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Looking back and moving on

Linda Sovich of Castle Pines says she loves her job of helping others get their lives in order through her company, Clutter Control. “Everyone wants an organized life, but when you’re busy living life, you don’t have time. I’ve seen the transformation of clients from being depressed to feeling great and living the life they want,” Sovich said.

By Lisa Nicklanovich; Photo courtesy of Linda Sovich

Linda Sovich of Castle Pines admits she has always liked completion and has had a passion for order and helping others. When Sovich was five years old, she would spend time organizing her closet and as she grew up, found she was always the one helping her friends with organizing projects, from re-doing their rooms to back-to-school shopping. With a degree in fashion merchandising, Sovich has an eye for detail and being fastidious is key to her current job as a professional organizer.

Two years ago, after working for an organizing company, Sovich decided to start her own company, Clutter Control, which helps clients get their lives in order and get their projects done. Sovich said, “We live in such a great state and area and we all want to spend time enjoying it. We want to see our kids grow and spend time with them. We want to spend time enjoying our community. When you get your life in order, you can move on and accomplish all that.” Sovich has a saying on a plaque in her office that reads, “you think you have time” – meaning we all have our to-do lists and often feel overwhelmed, not knowing where to start with purging our closets, cleaning out the garage, organizing all the sports equipment, and figuring what exactly is in all those boxes in storage. As a result, her motto is, “clutter gone, moving on!”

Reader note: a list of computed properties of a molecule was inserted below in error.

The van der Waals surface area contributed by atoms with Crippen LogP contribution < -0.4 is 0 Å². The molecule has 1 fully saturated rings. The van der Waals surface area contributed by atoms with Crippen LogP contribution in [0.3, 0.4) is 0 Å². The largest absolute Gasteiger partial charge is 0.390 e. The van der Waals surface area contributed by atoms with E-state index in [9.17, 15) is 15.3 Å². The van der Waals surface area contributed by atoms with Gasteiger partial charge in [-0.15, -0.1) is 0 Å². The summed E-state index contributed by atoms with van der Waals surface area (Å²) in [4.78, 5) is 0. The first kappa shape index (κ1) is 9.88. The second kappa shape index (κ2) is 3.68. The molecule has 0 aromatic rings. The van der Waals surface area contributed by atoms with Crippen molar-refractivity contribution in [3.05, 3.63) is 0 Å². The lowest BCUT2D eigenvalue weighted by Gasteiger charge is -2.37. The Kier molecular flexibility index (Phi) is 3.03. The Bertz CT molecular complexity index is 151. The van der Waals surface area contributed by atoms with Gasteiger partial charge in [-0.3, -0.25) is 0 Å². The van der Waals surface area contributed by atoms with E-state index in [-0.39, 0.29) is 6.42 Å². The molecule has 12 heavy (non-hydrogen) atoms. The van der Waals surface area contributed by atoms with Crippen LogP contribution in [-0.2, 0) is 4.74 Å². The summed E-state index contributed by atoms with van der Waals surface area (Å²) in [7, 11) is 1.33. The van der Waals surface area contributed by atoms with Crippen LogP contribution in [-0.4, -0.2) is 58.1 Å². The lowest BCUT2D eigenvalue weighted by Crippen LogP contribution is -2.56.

Sovich uses her own house as a testing ground for trying out different organizing systems and methods, and when asked what she likes to do in her free time, she said, “I try to practice what I preach about spending time on what is important, so I make family time a priority and promised my kids I’d ski with them this year.”

Sovich moved to Castle Pines in 2010 for her husband’s job, never having been here before and without any family here, or so she thought. Sovich grew up thinking her father was an orphan, so she researched, trying to find some information about his ancestry. In a serendipitous twist, Sovich found relatives who had been searching for her father, who is now 83, for the last 20 years, and some of them live in neighboring Centennial. Her new-found relatives had baby photos of her father and wedding photos of her grandparents that Sovich and her father didn’t know even existed.

Sovich said the experience changed her father’s whole outlook on life, which has made her very understanding of how hard it is for people to let go of things; sometimes they are a link to the past which, until recently, she and her father didn’t have.

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